Okay, so Steve had this to say about my earlier posts...
In his taglib rants, Russell is looking at Velocity at a way to escape the confusing way that taglibs are being used. I don't see that helping though. Velocity has the same iterator and switch constructs built into it. Actually, the expression language in the JSTL is very close to Velocity syntax embedded in XML. In JSP 2.0, the expression language starts to look even more like Velocity. I don't think it's the tool, it is just having the disipline to use it correctly and write clean code.
Write clean code!?! I think that's pretty disingenuous... It doesn't address my main complaint at all, that XML isn't the correct way to put logic in dynamic web pages. The examples below were "clean" by tag standards, but they still suuuuuck.
It's the same argument against XSLT actually... there's been more and more logic popped into that spec until it's like it's own (horrible) programming language. I have an XLST book on my shelf that could kill a small child if it happen to fall. (Remind me to put it on a lower shelf). This is what's happening to the JSP spec. JSP is supposed to be a fast, easy and dynamic way to put HTML in a servlet. But it's gotten out of control. All these new tags and features aren't syntactic sugar, they're syntactic molasis and we're all getting caught up in it. (Wow. That was pretty good... I'll have to use that.)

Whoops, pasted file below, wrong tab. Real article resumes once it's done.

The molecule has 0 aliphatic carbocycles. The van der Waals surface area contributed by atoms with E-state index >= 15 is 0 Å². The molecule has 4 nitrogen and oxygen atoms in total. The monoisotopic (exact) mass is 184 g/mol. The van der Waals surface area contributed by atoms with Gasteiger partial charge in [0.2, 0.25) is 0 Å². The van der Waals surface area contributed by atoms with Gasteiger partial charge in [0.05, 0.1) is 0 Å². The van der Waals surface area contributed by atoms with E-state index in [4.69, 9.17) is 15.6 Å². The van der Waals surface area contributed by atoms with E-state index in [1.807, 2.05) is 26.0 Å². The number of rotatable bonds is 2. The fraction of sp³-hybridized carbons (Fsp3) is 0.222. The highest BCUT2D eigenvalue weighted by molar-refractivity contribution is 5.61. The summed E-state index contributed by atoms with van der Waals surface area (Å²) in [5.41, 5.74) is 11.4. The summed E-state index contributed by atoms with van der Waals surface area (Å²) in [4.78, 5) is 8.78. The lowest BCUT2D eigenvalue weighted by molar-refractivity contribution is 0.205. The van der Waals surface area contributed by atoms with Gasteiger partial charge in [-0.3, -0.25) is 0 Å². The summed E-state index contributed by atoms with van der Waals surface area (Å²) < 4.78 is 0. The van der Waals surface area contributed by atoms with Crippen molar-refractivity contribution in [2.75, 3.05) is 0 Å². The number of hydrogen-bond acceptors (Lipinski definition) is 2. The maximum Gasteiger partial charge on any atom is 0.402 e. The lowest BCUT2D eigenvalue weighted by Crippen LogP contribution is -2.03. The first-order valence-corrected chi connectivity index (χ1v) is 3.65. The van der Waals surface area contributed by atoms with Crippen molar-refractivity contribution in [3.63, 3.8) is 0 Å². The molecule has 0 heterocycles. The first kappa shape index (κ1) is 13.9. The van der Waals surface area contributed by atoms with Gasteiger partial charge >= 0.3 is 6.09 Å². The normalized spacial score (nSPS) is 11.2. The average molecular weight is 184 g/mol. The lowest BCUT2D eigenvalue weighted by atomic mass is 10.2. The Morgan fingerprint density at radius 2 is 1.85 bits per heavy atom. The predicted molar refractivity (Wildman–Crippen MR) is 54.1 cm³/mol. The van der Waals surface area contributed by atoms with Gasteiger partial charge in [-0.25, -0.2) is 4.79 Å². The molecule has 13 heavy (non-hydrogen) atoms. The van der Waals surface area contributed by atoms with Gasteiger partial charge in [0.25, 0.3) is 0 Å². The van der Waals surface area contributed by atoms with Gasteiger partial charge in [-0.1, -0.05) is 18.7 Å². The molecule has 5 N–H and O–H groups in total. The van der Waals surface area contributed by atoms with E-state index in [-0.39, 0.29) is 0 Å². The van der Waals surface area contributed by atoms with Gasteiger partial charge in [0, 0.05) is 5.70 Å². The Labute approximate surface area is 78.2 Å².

The thoughts about Velocity are just a wish on my part to go back to simpler days, but in a controlled way. We've all learned that less logic on the pages is a good thing. Cool! So let's STRIP it out of there. I can't figure out why the JSP 2.0 specs are opposed to putting logic in the EL. It seems like everyone is getting caught up in the process of JSPs and not the goal, which is to make web sites faster and more maintainable.